There are a thousand memories that I could share with you, but I can’t right now. Partially because they’re so bittersweet, and partially because I’m selfish, because those memories are so near and dear to me that it feels like something that you have to have earned. And maybe in time I’ll tell you about Super Oh, the horrible fake ad we shot for “Yespi”, or the time we wore sombreros and convinced the school to let us play conga drums as “The Three Muchachos” in a school sanctioned music diversity event (Note: Not a single one of us ‘muchachos’ had the least bit of Hispanic heritage, or spoke Spanish beyond a third grade level).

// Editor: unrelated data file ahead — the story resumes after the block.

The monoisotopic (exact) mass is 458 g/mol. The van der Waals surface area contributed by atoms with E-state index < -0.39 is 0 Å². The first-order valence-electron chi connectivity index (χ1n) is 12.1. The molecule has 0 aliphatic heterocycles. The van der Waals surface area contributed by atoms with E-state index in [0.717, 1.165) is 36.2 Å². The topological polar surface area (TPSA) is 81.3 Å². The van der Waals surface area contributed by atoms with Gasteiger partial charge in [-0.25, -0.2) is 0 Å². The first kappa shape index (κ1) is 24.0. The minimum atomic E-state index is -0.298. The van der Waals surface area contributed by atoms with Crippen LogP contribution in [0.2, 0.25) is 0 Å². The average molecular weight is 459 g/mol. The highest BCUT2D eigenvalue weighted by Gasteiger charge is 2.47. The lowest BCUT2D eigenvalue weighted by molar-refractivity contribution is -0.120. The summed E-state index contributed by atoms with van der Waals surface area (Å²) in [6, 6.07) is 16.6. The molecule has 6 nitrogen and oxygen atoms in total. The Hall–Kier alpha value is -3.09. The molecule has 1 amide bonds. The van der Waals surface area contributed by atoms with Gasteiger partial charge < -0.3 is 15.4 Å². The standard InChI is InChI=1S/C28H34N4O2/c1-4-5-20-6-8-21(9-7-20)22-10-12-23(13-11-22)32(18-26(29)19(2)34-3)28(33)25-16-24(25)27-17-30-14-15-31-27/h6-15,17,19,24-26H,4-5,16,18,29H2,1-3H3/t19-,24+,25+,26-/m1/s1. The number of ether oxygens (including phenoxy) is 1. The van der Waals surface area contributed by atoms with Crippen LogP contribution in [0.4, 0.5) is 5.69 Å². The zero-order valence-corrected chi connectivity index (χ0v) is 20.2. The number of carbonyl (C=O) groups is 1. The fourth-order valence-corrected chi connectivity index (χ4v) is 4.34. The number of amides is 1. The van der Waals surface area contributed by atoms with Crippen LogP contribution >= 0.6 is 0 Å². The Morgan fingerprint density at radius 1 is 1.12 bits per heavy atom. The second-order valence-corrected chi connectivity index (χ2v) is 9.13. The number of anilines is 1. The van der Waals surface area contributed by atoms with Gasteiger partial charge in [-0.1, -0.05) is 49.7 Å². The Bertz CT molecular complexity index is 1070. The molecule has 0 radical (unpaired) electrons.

All I can tell you, is that while I don’t think of Jason every day, there never goes an extended amount of time without my mind drifting to his memory. February gets it the worst and like I said, I endure. The grief never really completely goes away, it’s like a dull ache that reminds us of what was, and truth be told, I don’t ever want it to completely go away, because it means that I will have forgotten. But as I’ve grown older, I’ve realized that the best way to honor his memory is to hold on to hope. To hold on to hope as a shield against the torrents of fear, to champion hope with unflappable courage. And that when we fall short of that, we can still be kind to each other, and to ourselves.
Because that is what Jason would’ve done.
Take these broken wings and learn to fly
All your life
You were only waiting for this moment to arise…
You were only waiting for this moment to arise…
I miss you big guy, rest easy.